The second section of the paper explores the counter-reformation that has been stimulated by the exercise of those freedoms. Powerful institutions perceive their interests to be harmed by a wide range of practices and potentials. There has been a vast increase in the number and the power of surveillance technologies during the last half-century. The paper examines ways in which those institutions are conducting multi-pronged counter-attacks against many aspects of the Internet and its use.
Finally, the paper considers ways in which the these authoritarian tendencies might be resisted, and concludes with a less-then-confident view of the survival prospects of the freedoms that we have come to enjoy.
The first part of the paper reviews the nature of the Internet, the services it supports, and the virtual communities and societies that use it, and identifies the freedoms it was perceived to be ushering in.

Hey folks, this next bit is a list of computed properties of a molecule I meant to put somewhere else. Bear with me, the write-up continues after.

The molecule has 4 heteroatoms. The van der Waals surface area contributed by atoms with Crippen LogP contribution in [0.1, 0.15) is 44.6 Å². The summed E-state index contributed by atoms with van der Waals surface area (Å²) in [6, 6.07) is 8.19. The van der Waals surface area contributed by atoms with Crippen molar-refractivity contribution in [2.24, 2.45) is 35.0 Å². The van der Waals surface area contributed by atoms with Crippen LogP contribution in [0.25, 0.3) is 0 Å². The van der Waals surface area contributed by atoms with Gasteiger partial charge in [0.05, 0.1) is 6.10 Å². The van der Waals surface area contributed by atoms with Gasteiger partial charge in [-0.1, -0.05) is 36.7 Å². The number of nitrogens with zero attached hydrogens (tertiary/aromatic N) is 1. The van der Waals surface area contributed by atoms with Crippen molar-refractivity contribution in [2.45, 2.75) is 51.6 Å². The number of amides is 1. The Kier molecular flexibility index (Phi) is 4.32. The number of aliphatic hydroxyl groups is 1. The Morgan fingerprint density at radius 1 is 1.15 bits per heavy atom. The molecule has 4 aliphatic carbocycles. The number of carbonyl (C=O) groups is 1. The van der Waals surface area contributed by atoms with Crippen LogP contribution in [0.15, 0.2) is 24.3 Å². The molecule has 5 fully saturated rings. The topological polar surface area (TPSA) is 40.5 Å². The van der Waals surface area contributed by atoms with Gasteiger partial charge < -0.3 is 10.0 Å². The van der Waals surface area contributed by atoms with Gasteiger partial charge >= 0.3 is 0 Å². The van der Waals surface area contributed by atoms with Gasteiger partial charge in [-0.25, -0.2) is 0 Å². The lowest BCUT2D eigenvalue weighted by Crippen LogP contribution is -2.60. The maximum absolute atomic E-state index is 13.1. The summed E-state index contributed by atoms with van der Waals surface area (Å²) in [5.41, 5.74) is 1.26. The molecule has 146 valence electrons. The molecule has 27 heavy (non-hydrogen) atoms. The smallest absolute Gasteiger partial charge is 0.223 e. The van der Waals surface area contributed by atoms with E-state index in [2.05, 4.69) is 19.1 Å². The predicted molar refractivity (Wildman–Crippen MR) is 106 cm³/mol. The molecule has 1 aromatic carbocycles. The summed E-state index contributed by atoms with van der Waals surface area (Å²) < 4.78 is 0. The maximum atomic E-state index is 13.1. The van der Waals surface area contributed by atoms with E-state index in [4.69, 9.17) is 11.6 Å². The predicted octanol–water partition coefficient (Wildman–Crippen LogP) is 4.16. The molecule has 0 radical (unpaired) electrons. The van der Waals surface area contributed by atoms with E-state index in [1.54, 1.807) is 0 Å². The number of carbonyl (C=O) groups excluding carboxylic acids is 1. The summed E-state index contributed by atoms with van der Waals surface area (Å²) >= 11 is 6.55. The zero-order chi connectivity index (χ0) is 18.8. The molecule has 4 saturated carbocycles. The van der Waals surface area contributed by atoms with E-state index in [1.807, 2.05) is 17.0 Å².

Computers were invented around 1940, initially intended to perform rapid computation. Their numerical processing capabilities were augmented with data storage, and they have been applied to the processing of administrative data since 1952. Initially, computers were independent of one another. Data was captured into machine-readable form and fed into the machine. Processed data was output in both machine-readable form (for re-use in subsequent operations), and in human-readable form.